Facebook Search vs Twitter Search – Side by Side Comparison

As most fellow geeks are aware of Facebook announced the purchase of real time microblogging platform Friendfeed yesterday. Without any delay they then announced later that night that users will now be able to search across peoples profiles and wall postings, something that has never been possible before. This opens up a whole new can of worms and it remains to be seen how well this search feature is adopted and what changes Facebook continues to make to the underlying platform that they have now integrated from Friendfeed.

Now that there is a new live search entity on the block, things are really starting to heat up. Below you will find screenshots of two different queries inside of both Twitter and Facebook.

Before I get into each snapshot I would like to point out a few things. First, by default, Facebook does not show your activity to the public without you going in and selecting that option in your privacy settings. This certainly plays to the affect of Twitter Search having much more coverage for most queries when compared to Facebook Search.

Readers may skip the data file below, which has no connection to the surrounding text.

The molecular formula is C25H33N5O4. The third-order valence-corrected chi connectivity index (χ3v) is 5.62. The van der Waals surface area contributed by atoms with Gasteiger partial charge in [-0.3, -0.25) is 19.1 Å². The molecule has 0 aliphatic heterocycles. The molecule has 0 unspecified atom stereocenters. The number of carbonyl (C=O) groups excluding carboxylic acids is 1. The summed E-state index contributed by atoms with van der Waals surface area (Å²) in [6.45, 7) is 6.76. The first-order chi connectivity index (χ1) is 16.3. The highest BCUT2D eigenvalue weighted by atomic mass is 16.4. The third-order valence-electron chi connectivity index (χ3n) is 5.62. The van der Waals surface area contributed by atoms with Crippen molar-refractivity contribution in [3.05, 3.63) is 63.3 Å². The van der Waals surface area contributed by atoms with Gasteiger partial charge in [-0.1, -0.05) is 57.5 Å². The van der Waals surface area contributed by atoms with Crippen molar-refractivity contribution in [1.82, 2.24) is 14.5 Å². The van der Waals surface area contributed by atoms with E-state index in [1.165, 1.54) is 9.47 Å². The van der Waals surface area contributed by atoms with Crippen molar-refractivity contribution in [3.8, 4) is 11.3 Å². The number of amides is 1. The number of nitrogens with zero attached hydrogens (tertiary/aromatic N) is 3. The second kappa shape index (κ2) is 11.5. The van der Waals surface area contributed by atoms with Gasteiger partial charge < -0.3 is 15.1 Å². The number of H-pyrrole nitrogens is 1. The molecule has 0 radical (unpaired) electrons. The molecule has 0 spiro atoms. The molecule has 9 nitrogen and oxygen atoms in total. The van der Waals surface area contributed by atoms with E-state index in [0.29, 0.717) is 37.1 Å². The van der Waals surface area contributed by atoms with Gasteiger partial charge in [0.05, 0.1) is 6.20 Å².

Search Query: Yankees

For the first example I decided to take a broad keyterm that certainly gets plenty of chatter. You will notice that Facebook only had 15 mentions for the phrase “yankees” in the last 8 hours, where Twitter had 20 in the last 12 minutes.

Search Query: Search Engine Strategies

For the second example I decided to take a query that I know is getting traction right now, as San Jose Search Engine Strategies is taking place as I write this article. This is also a good example because typically there is plenty of chatter during events such as this. Similar to the query above there is a lot more going on at Twitter with 20 posts in the last 3 hours. Facebook on the other hand had only 15 since August 5th.

Summary

Facebook has a long way to go if they expect to compete with the thoroughness of live search that Twitter currently portrays. Really this can be attributed to the fact Facebook has set privacy settings by default to make users wall posting and events not show up in the public feed, which I am sure users are happy about.

Overall the layout and readability of Facebooks stream in my opinion is sub par and does not lend itself to easy scannability. Twitter really shines on that front. Simple is a good thing.

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1 Comment
  • Barrie Adams
    Posted at 15:59h, 11 August

    Nice comparison, I’m in agreement with you that Facebook need to do a whole lot more to compete in the search market, it currently looks very messy but I’m sure in time they will make it a whole lot slicker.

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